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Jewish World Review
Jan. 16, 2007
/ 26 Teves, 5767
The coming Democratic party civil war
Dick Morris & Eileen Mc Gann
Iraq is not the only place that is threatening to dissolve into the anarchy and bloodletting of a civil war. It's about to happen to the Democratic Party. Reacting to Bush's planned "surge" in troop strength, the Democratic leaders in Congress, savoring their victory, are contemplating taking only symbolic steps to protest Bush's war policies, a timidity that will highly displease their leftist boosters. The liberal activists who funded and impelled the Democratic victory in 2006 did not focus on winning a Congressional majority so that it would take merely symbolic action. Symbolic action would have been appropriate for a minority party, but the backers of a party in the majority expect something more.
So the Democrats are about to form their customary firing squad a circular one and begin again the battles that ripped their party apart in the late 1960s. The battle lines are the same: The New Left vs. The Party Establishment. Speaker Pelosi and Majority Leader Reid are about to squander their credibility with their supporters on the left by failing to cut back or cut off entirely funding for the war.
The Democratic Party's left wing is not to be trifled with. It is a massive force, fully mobilized, and led by aggressive online organizations such as Moveon.org. It has plenty of political leaders like Ted Kennedy and John Kerry who are more than willing to articulate fundamental differences with the Party's Congressional leadership and are not shy about doing so.
The Congressional leaders' plan is to give Bush all the rope he needs to hang himself by increasing troop strength in Iraq. They are deeply skeptical about whether more soldiers will accomplish anything besides increasing casualties. But they are not about to take the rap in front of the American people for seeming to sell out our troops by cutting their funding and forcing the Administration to retreat. Nor are they ready for a constitutional confrontation with the Commander-in-Chief over his wartime powers. So, instead, they are going to hold hearings during which a parade of former generals will voice their misgivings and air their disagreements, past and present. It will be like one of Bob Woodward's books enacted on a Congressional stage.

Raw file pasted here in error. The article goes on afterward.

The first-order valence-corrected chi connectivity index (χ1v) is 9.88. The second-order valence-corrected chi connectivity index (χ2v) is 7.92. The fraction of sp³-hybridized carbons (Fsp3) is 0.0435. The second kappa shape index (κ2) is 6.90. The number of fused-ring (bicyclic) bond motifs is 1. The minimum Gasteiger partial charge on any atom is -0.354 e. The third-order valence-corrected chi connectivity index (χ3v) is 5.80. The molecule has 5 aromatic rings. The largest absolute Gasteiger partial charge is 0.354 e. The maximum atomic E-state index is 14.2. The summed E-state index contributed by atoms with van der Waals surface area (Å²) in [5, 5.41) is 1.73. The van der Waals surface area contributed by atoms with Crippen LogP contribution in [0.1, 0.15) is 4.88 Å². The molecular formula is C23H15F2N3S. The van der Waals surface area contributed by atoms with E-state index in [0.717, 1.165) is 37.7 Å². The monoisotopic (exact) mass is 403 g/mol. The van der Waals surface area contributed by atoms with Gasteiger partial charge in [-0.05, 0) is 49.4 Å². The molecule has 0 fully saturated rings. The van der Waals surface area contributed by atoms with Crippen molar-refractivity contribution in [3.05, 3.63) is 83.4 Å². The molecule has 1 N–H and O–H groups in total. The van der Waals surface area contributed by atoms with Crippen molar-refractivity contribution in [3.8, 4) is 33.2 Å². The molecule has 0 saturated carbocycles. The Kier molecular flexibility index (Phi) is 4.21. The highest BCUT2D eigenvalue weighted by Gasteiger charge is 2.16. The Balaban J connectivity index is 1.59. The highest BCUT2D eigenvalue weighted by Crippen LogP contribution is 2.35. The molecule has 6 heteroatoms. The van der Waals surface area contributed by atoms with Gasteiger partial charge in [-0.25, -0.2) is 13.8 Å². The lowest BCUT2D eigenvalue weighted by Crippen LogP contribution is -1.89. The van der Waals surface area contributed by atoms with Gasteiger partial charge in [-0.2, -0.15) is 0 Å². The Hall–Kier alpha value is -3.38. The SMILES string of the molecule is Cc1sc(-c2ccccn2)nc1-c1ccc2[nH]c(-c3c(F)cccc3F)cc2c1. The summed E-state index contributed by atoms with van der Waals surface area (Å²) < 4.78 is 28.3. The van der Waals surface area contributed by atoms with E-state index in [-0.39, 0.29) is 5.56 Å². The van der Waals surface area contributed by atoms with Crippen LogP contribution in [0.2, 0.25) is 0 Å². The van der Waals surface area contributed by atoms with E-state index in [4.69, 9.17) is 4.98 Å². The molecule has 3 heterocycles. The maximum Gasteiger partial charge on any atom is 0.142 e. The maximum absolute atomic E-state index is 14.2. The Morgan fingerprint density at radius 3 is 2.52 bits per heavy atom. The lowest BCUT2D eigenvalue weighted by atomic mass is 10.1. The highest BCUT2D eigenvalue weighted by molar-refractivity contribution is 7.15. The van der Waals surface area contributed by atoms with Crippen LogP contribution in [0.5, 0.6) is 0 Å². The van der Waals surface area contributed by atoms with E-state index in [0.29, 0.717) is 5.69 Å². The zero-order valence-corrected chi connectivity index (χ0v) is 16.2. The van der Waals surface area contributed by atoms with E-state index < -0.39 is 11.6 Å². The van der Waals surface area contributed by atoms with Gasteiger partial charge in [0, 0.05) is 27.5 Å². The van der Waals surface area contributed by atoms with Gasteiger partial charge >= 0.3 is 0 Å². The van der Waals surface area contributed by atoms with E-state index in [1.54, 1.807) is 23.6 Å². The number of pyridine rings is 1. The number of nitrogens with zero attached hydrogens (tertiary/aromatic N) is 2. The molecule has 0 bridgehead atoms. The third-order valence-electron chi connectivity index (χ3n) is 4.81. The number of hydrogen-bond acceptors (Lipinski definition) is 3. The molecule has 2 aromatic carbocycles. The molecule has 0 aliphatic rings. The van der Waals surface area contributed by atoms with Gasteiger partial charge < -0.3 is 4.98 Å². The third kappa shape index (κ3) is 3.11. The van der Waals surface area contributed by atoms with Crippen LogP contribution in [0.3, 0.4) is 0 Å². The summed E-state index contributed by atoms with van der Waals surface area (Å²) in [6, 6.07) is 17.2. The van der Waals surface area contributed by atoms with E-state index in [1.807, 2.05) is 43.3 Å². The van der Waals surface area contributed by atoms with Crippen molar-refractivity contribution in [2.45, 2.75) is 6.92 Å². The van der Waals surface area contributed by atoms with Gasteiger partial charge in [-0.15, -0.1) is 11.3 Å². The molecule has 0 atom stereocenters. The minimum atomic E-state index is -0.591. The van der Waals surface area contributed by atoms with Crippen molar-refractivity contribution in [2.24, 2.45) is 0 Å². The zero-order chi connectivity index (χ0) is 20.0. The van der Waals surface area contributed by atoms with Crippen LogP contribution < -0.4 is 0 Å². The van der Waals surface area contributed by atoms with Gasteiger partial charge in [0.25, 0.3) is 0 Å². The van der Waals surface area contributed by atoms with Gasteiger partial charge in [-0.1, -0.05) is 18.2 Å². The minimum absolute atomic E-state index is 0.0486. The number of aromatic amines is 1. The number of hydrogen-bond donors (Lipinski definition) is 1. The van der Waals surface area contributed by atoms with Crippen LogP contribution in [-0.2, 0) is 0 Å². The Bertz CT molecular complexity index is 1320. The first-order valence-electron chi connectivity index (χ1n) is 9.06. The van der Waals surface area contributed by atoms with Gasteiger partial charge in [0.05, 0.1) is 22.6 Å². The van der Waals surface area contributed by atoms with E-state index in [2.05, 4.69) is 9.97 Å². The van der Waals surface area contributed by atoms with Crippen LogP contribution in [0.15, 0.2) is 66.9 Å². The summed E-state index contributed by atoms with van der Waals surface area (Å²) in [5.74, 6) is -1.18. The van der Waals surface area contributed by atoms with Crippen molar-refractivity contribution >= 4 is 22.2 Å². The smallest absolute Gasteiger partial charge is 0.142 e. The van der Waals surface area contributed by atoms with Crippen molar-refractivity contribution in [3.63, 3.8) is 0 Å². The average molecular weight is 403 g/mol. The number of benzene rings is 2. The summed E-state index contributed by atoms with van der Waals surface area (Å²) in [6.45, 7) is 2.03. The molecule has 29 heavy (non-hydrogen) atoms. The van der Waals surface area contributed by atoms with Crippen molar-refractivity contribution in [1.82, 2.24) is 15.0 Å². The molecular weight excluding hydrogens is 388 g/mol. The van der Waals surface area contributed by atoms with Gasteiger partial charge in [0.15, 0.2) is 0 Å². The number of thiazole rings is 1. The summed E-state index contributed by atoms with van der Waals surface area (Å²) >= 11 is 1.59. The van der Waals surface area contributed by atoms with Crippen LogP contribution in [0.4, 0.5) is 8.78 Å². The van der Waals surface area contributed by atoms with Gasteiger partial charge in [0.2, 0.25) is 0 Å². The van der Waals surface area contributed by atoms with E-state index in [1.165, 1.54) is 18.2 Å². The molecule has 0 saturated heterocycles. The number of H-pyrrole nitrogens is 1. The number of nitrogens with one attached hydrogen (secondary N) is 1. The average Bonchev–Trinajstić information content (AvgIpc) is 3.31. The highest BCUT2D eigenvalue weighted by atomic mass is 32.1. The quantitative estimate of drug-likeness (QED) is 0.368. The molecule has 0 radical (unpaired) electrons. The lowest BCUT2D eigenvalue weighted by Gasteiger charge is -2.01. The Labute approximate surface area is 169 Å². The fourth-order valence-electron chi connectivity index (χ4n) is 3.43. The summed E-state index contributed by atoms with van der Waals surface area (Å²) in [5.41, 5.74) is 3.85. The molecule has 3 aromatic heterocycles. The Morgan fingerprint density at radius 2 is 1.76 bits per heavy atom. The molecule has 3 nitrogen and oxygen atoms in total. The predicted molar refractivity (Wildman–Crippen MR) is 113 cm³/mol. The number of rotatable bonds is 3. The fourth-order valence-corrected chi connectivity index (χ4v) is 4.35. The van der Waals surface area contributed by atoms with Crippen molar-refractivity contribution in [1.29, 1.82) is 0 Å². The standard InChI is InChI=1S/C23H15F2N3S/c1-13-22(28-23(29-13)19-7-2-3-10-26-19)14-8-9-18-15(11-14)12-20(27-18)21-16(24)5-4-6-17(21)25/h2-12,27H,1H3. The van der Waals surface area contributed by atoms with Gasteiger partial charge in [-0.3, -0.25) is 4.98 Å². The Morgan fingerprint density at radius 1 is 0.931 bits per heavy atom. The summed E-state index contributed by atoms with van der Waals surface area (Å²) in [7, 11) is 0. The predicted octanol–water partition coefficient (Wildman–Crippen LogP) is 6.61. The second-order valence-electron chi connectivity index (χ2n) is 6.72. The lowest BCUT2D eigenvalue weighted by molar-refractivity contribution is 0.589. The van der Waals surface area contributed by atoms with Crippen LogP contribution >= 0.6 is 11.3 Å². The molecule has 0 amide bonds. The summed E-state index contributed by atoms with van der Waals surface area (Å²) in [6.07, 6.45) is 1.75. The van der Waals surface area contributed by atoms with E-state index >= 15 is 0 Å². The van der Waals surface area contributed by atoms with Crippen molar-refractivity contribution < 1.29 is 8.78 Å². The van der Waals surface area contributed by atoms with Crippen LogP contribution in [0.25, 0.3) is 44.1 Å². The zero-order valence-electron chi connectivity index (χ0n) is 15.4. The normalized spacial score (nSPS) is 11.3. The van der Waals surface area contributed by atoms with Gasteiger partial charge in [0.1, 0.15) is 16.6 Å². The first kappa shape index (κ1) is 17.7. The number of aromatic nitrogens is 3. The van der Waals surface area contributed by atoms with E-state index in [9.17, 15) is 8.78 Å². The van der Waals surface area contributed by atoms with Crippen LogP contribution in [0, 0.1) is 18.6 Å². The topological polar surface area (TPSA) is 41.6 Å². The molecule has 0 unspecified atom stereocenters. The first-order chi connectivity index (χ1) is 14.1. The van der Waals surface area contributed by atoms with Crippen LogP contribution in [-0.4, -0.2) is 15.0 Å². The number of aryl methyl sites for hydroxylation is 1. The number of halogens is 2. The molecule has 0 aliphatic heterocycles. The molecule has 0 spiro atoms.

But this theater is not going to appease the left. They did not elect Democrats to Congress so they could hold hearings. They expect laws not shows. Their frustration will become increasingly apparent as the Cindy Sheehans of the world react to the increased troop commitment in Baghdad. The left will launch campaigns of civil disobedience, public marches and protests, online petitions, and the like. It will be the 1960s all over again.
As long as the Democratic Party could be counted upon to represent the left on Iraq, protests against the war were channeled through the political process and were aimed at electing a Democratic Congress. But now that the Democratic leadership has, in the eyes of the leaders of the left, "betrayed" them, look for protest to overflow the bounds of partisan politics and go into the streets.
One can expect candidates in the Democratic primaries to run to the left seeking to capitalize on the frustration of peace activists at the passivity of the Party's Congressional leaders in the face of Bush's determination to add to troop strength committed to Iraq. Moderate candidates like Barak Obama, John Edwards, and even Hillary Clinton may find themselves outflanked by those more willing to run to the left like Al Gore and John Kerry.
Until now, we have had a two-party system in our post 9-11 debates. Now a new entrant is in the field: The New Left.
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